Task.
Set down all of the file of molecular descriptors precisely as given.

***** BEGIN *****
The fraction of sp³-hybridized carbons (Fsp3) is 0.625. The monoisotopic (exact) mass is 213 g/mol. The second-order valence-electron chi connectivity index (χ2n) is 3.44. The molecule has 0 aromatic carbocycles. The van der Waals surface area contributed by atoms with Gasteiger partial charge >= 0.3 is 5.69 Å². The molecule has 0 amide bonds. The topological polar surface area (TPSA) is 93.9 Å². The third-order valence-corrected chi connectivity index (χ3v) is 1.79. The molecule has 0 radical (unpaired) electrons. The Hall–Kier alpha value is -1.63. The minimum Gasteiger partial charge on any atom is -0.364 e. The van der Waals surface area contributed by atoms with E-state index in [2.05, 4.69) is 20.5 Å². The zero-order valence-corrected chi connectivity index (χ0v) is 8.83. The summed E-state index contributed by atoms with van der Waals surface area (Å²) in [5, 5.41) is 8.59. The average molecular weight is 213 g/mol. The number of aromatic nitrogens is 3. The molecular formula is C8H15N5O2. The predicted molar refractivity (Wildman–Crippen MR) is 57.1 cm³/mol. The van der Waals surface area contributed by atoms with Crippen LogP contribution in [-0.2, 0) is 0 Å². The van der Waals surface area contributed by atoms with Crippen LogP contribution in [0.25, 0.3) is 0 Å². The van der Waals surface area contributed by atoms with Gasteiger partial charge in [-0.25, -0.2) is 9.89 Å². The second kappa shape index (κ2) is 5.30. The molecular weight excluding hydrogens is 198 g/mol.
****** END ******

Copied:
The fraction of sp³-hybridized carbons (Fsp3) is 0.625. The monoisotopic (exact) mass is 213 g/mol. The second-order valence-electron chi connectivity index (χ2n) is 3.44. The molecule has 0 aromatic carbocycles. The van der Waals surface area contributed by atoms with Gasteiger partial charge >= 0.3 is 5.69 Å². The molecule has 0 amide bonds. The topological polar surface area (TPSA) is 93.9 Å². The third-order valence-corrected chi connectivity index (χ3v) is 1.79. The molecule has 0 radical (unpaired) electrons. The Hall–Kier alpha value is -1.63. The minimum Gasteiger partial charge on any atom is -0.364 e. The van der Waals surface area contributed by atoms with E-state index in [2.05, 4.69) is 20.5 Å². The zero-order valence-corrected chi connectivity index (χ0v) is 8.83. The summed E-state index contributed by atoms with van der Waals surface area (Å²) in [5, 5.41) is 8.59. The average molecular weight is 213 g/mol. The number of aromatic nitrogens is 3. The molecular formula is C8H15N5O2. The predicted molar refractivity (Wildman–Crippen MR) is 57.1 cm³/mol. The van der Waals surface area contributed by atoms with Crippen LogP contribution in [-0.2, 0) is 0 Å². The van der Waals surface area contributed by atoms with Crippen LogP contribution in [0.25, 0.3) is 0 Å². The van der Waals surface area contributed by atoms with Gasteiger partial charge in [-0.25, -0.2) is 9.89 Å². The second kappa shape index (κ2) is 5.30. The molecular weight excluding hydrogens is 198 g/mol.